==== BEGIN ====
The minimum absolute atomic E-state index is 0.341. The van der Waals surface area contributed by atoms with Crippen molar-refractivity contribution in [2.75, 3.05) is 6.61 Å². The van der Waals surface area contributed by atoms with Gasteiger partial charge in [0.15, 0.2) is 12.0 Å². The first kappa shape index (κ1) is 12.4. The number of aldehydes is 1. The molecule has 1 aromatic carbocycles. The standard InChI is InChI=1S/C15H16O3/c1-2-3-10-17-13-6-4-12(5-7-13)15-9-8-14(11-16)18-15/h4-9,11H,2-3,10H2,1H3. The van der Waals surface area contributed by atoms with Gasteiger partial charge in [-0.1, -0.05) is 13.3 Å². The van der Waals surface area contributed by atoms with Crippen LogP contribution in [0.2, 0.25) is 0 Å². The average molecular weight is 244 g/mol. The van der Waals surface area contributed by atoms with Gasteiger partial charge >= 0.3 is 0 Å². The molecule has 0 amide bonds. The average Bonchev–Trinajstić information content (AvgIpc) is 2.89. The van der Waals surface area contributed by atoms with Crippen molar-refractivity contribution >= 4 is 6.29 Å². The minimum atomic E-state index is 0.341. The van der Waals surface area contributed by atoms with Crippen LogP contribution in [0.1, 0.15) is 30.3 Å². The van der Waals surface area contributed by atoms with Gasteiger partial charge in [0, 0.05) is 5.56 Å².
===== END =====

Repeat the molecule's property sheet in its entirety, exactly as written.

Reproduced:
The minimum absolute atomic E-state index is 0.341. The van der Waals surface area contributed by atoms with Crippen molar-refractivity contribution in [2.75, 3.05) is 6.61 Å². The van der Waals surface area contributed by atoms with Gasteiger partial charge in [0.15, 0.2) is 12.0 Å². The first kappa shape index (κ1) is 12.4. The number of aldehydes is 1. The molecule has 1 aromatic carbocycles. The standard InChI is InChI=1S/C15H16O3/c1-2-3-10-17-13-6-4-12(5-7-13)15-9-8-14(11-16)18-15/h4-9,11H,2-3,10H2,1H3. The van der Waals surface area contributed by atoms with Gasteiger partial charge in [-0.1, -0.05) is 13.3 Å². The van der Waals surface area contributed by atoms with Crippen LogP contribution in [0.2, 0.25) is 0 Å². The average molecular weight is 244 g/mol. The van der Waals surface area contributed by atoms with Gasteiger partial charge >= 0.3 is 0 Å². The molecule has 0 amide bonds. The average Bonchev–Trinajstić information content (AvgIpc) is 2.89. The van der Waals surface area contributed by atoms with Crippen molar-refractivity contribution >= 4 is 6.29 Å². The minimum atomic E-state index is 0.341. The van der Waals surface area contributed by atoms with Crippen LogP contribution in [0.1, 0.15) is 30.3 Å². The van der Waals surface area contributed by atoms with Gasteiger partial charge in [0, 0.05) is 5.56 Å².